Ethos is a must-have and all-too-often forgotten element of trial advocacy (pathos and logos become dominant). Now ethos has a new up-close and “personal” element. Judge Cahan cautions that when the lawyer is acting in an aggressive manner toward a witness, the lawyer is also, in a sense, looking directly at and speaking directly to the jury. This can be off-putting to say the least and make jurors feel uncomfortable with (or even dislike) an attorney. Likability is central to ethos; pleasantness, poise—even as the trial lawyer is being firm and insistent with witnesses—is critical. And remember, the attorney’s face (expressions and attitude) is always on stage, front and center, close and “intimate.”

Witness First Impressions

The importance of your witnesses’ first impressions may have never been more critical. Jurors are reporting that they are quite tuned in to witness behavior. I have argued elsewhere of the importance of first impressions and the means to control the characterological development of your key witnesses. Jurors report that they can “see” the witnesses better now, which means that the witness’s strengths can be accentuated and their weaknesses magnified.

Witnesses that testify from remote locations may have technological troubles, which jurors are having little patience with. Witnesses may be more comfortable at home or in their office, and so testify in a way that suggests they are too comfortable or dismissive of the case facts in front of the jury. Remember that jurors do not get to see how a witness behaved in a situation at issue in the case. Jurors often infer that the attitude they see “on the stand” and now “on the screen” right in front of them is the attitude and character of the witness as they were during the events in question.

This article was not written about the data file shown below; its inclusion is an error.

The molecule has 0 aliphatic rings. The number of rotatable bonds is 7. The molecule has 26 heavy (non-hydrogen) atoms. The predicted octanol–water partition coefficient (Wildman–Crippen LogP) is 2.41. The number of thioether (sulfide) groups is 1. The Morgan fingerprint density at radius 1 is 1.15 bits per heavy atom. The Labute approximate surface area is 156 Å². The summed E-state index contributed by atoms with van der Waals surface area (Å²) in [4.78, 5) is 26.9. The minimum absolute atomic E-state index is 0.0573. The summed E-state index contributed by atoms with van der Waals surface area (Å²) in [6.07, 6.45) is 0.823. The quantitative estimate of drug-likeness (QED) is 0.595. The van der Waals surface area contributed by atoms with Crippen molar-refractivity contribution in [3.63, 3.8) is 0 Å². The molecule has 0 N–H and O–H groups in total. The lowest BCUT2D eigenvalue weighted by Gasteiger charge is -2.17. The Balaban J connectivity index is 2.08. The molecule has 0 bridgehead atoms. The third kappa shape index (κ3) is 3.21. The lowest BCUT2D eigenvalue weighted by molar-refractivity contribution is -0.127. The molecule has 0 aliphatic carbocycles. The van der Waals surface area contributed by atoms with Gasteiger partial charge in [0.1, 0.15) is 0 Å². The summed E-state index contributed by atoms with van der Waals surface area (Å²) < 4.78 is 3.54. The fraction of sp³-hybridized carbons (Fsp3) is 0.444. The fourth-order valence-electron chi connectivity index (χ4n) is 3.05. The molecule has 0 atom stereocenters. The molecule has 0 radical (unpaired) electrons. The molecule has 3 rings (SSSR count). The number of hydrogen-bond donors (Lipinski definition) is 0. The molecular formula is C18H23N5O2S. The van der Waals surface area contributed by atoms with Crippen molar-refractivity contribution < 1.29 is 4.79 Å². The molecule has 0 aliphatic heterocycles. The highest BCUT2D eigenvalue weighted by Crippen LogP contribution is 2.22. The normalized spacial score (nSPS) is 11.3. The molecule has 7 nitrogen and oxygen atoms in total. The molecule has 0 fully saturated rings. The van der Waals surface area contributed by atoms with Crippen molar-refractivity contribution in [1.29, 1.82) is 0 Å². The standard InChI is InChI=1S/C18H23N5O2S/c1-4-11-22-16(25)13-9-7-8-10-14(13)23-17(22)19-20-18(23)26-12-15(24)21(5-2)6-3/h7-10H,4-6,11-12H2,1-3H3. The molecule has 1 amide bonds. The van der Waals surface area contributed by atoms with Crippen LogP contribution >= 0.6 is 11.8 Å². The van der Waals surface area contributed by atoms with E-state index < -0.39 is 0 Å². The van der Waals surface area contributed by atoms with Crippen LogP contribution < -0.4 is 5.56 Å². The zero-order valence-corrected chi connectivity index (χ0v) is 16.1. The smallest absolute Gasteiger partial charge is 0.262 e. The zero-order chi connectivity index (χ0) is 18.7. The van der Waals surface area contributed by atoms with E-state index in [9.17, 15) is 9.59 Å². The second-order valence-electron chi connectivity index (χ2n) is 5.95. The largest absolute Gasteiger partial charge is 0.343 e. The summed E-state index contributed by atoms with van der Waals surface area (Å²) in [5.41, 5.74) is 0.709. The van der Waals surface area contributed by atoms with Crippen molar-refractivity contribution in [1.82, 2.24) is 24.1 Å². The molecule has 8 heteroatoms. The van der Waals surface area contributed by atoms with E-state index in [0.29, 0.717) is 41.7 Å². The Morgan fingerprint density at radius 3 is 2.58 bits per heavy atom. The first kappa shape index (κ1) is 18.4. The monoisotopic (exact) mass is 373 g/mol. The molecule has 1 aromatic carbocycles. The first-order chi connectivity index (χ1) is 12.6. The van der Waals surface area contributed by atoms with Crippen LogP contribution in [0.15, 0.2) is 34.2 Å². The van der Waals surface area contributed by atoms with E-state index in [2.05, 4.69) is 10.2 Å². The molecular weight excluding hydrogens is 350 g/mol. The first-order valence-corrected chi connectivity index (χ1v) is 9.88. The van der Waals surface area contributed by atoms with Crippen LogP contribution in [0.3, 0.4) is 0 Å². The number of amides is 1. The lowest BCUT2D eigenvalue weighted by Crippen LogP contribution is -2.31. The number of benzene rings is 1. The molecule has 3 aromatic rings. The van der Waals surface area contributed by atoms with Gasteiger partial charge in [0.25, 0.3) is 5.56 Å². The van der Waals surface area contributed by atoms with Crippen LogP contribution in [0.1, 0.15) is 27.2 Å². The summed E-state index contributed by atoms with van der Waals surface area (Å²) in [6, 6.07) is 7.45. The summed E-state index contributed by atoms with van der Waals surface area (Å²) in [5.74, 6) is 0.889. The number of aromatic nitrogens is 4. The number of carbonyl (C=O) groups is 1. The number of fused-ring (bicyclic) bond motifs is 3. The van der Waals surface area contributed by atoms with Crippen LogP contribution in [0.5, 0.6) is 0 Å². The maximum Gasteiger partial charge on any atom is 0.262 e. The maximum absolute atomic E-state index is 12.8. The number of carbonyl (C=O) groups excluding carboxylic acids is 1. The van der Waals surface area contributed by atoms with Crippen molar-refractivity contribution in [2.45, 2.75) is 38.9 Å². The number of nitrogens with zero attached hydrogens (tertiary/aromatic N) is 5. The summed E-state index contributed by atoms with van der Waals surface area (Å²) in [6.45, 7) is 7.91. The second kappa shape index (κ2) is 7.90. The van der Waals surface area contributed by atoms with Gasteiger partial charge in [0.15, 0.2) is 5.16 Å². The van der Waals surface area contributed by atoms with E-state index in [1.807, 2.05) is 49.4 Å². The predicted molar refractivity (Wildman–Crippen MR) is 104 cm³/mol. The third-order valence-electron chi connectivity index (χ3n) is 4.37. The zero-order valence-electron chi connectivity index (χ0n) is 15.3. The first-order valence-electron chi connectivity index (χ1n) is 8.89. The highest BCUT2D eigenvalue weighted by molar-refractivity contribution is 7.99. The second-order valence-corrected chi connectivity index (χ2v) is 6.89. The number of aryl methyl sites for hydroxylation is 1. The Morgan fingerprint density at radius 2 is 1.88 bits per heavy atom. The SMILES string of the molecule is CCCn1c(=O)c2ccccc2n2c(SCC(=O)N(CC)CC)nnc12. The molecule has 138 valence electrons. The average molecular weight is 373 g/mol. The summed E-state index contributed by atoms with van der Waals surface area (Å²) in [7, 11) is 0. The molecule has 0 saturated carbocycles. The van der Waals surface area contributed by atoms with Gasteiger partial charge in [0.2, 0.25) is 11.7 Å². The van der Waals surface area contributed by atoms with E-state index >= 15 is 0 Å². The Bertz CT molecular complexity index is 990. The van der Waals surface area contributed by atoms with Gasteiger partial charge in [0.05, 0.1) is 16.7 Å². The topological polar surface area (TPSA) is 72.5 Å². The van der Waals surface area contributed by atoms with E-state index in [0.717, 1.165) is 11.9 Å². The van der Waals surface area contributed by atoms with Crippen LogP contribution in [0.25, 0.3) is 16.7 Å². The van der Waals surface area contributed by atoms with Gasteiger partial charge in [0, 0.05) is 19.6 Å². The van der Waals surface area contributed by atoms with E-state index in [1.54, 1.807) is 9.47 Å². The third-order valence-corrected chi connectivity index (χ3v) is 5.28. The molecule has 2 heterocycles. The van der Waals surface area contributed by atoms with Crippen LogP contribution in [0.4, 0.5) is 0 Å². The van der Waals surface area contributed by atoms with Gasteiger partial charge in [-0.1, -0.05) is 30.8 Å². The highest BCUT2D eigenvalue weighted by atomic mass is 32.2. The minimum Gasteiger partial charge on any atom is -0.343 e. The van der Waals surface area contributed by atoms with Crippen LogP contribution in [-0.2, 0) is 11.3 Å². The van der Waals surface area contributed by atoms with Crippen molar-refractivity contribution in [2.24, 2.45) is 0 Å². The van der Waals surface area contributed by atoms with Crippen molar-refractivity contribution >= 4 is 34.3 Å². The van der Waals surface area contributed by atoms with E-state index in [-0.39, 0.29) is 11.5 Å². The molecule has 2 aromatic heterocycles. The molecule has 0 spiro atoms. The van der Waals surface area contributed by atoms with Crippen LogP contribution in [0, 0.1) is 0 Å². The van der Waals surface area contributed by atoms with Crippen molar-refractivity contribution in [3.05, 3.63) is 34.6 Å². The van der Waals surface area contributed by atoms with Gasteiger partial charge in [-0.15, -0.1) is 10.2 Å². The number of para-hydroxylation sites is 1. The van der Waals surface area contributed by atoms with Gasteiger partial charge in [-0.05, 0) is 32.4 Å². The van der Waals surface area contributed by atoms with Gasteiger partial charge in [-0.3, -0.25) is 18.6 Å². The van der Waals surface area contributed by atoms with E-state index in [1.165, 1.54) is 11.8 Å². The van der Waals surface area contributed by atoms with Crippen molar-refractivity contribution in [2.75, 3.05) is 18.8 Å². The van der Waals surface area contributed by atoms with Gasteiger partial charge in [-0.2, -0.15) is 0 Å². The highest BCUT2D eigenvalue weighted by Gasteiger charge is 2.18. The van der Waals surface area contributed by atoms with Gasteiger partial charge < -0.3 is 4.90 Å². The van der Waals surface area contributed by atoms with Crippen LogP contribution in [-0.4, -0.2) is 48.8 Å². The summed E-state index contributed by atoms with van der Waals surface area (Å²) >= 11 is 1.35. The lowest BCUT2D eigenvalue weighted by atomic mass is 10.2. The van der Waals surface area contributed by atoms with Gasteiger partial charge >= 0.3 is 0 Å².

Graphics and Visual Aids

Graphics are another crucial component of the Zoom trial. For one thing, jurors are reporting that they are very dialed into the graphic presentations. Judges who have canvassed Zoom jurors indicates that they have been very focused on the graphics and can see the visual advocacy very well. Some jurors, who have been in courtroom jury trials before, commented that they can see the graphics even better than they could in court. This can be good or bad. This is now more television than theatre, and the visuals can be engaging, entertaining, meaningful, or boring, too complex, or confusing. Production value, the psychology of graphic design, and information presentation is critical.

The Value of Zoom for Jury Selection

As stated above, jury selection may never be the same. The courts have noted how well Zoom jury selection has been going and have pointed out that the costs savings are impressive. Although each court/judge is different, the new methods of jury selection offer opportunities. For one thing, Supplemental Juror Questionnaires are now more common, offering trial teams and consultants much more information. Multiple Zoom “panels” for voir dire offer the chance to ask questions and hear the answers in a more intimate, small group format.

We have also noted how much more responsive potential jurors have been in this format. They are comfortable with Zoom and because they are more comfortable in their location, they are more comfortable expressing their views. Courtrooms can be intimidating and, as the joke goes, fear of public speaking is right above or below the fear of death, depending on the survey you consult. So, the response rate and the earnestness of the respondents seems higher than that of in-court voir dire.

In Conclusion: Get Ahead of the Revolution

We have been involved in six Zoom jury trials and conducted over 20 remote mock jury exercises—with three or four juries per exercise—and we have seen about 70 juries deliberate in a remote environment. These jurors are adapting well. They have been engaged and worked together to understand evidence, assess witness credibility, and apply the jury instructions. The courts have also noted that jurors are responding well to their remote jury obligations, including constructive deliberations to verdicts.

Like my kiddo’s position in the recent academic debate resolution, your remote jury trial may be inevitable, in the short to mid-term. We can adapt and take advantage of the situation, gain your own “first mover advantage” or risk being overwhelmed by the opposition. If you prepare for these kinds of trial situations, this new trial environment, you will be able to utilize all the tools of successful remote jury selection and trial advocacy offers as a means to maximize your clients' chances at trial.